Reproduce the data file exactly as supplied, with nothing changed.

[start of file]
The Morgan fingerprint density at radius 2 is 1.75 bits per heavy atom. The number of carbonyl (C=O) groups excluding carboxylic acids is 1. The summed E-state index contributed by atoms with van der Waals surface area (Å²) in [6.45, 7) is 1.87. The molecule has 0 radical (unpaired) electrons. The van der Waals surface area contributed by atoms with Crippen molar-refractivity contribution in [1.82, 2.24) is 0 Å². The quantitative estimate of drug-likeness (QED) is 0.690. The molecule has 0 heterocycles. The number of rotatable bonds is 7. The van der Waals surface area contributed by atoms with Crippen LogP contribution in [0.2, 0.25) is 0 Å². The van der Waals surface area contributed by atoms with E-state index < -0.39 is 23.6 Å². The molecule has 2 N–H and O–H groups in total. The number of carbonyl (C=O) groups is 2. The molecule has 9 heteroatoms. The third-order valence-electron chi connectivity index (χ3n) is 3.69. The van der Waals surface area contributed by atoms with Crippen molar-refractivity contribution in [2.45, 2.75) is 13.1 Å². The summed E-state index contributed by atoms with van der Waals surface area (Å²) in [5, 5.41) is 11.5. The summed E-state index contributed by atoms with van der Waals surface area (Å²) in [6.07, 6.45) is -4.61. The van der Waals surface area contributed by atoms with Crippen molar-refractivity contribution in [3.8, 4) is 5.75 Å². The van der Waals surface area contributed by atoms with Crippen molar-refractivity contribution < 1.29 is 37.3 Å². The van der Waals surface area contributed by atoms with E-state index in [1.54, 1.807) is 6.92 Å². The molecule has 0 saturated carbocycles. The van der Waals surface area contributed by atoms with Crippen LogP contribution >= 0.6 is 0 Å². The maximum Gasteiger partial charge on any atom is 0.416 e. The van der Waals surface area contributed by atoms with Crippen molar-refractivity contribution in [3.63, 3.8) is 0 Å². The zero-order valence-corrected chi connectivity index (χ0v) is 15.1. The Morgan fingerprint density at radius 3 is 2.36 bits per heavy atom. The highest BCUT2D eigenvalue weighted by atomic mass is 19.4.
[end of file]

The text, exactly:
The Morgan fingerprint density at radius 2 is 1.75 bits per heavy atom. The number of carbonyl (C=O) groups excluding carboxylic acids is 1. The summed E-state index contributed by atoms with van der Waals surface area (Å²) in [6.45, 7) is 1.87. The molecule has 0 radical (unpaired) electrons. The van der Waals surface area contributed by atoms with Crippen molar-refractivity contribution in [1.82, 2.24) is 0 Å². The quantitative estimate of drug-likeness (QED) is 0.690. The molecule has 0 heterocycles. The number of rotatable bonds is 7. The van der Waals surface area contributed by atoms with Crippen LogP contribution in [0.2, 0.25) is 0 Å². The van der Waals surface area contributed by atoms with E-state index < -0.39 is 23.6 Å². The molecule has 2 N–H and O–H groups in total. The number of carbonyl (C=O) groups is 2. The molecule has 9 heteroatoms. The third-order valence-electron chi connectivity index (χ3n) is 3.69. The van der Waals surface area contributed by atoms with Crippen molar-refractivity contribution in [2.45, 2.75) is 13.1 Å². The summed E-state index contributed by atoms with van der Waals surface area (Å²) in [5, 5.41) is 11.5. The summed E-state index contributed by atoms with van der Waals surface area (Å²) in [6.07, 6.45) is -4.61. The van der Waals surface area contributed by atoms with Crippen molar-refractivity contribution in [3.8, 4) is 5.75 Å². The van der Waals surface area contributed by atoms with Crippen molar-refractivity contribution < 1.29 is 37.3 Å². The van der Waals surface area contributed by atoms with E-state index in [1.54, 1.807) is 6.92 Å². The molecule has 0 saturated carbocycles. The van der Waals surface area contributed by atoms with Crippen LogP contribution >= 0.6 is 0 Å². The maximum Gasteiger partial charge on any atom is 0.416 e. The van der Waals surface area contributed by atoms with Crippen molar-refractivity contribution in [3.63, 3.8) is 0 Å². The zero-order valence-corrected chi connectivity index (χ0v) is 15.1. The Morgan fingerprint density at radius 3 is 2.36 bits per heavy atom. The highest BCUT2D eigenvalue weighted by atomic mass is 19.4.